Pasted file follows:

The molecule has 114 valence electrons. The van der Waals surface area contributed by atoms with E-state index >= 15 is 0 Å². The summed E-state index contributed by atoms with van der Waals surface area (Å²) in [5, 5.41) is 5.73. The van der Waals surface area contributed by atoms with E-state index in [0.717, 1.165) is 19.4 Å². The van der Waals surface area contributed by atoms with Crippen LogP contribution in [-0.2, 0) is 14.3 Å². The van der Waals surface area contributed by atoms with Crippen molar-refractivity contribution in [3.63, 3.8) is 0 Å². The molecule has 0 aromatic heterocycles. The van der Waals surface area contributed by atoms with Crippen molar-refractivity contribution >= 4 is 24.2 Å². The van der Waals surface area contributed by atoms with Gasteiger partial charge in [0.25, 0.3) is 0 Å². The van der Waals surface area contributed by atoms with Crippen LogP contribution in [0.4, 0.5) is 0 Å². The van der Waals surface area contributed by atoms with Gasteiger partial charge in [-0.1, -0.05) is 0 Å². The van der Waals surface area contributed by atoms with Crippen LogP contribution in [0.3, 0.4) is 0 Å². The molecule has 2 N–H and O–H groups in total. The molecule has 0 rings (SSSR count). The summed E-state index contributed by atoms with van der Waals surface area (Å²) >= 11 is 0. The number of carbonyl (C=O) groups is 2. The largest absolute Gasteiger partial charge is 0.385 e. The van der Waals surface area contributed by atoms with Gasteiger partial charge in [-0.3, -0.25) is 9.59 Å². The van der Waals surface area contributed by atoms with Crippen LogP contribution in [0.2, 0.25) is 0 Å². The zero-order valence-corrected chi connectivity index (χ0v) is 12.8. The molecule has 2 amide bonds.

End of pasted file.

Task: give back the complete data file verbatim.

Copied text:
The molecule has 114 valence electrons. The van der Waals surface area contributed by atoms with E-state index >= 15 is 0 Å². The summed E-state index contributed by atoms with van der Waals surface area (Å²) in [5, 5.41) is 5.73. The van der Waals surface area contributed by atoms with E-state index in [0.717, 1.165) is 19.4 Å². The van der Waals surface area contributed by atoms with Crippen LogP contribution in [-0.2, 0) is 14.3 Å². The van der Waals surface area contributed by atoms with Crippen molar-refractivity contribution in [3.63, 3.8) is 0 Å². The molecule has 0 aromatic heterocycles. The van der Waals surface area contributed by atoms with Crippen molar-refractivity contribution >= 4 is 24.2 Å². The van der Waals surface area contributed by atoms with Gasteiger partial charge in [0.25, 0.3) is 0 Å². The van der Waals surface area contributed by atoms with Crippen LogP contribution in [0.4, 0.5) is 0 Å². The van der Waals surface area contributed by atoms with Gasteiger partial charge in [-0.1, -0.05) is 0 Å². The van der Waals surface area contributed by atoms with Crippen LogP contribution in [0.3, 0.4) is 0 Å². The molecule has 2 N–H and O–H groups in total. The molecule has 0 rings (SSSR count). The summed E-state index contributed by atoms with van der Waals surface area (Å²) >= 11 is 0. The number of carbonyl (C=O) groups is 2. The largest absolute Gasteiger partial charge is 0.385 e. The van der Waals surface area contributed by atoms with Gasteiger partial charge in [-0.3, -0.25) is 9.59 Å². The van der Waals surface area contributed by atoms with Crippen LogP contribution in [0.2, 0.25) is 0 Å². The zero-order valence-corrected chi connectivity index (χ0v) is 12.8. The molecule has 2 amide bonds.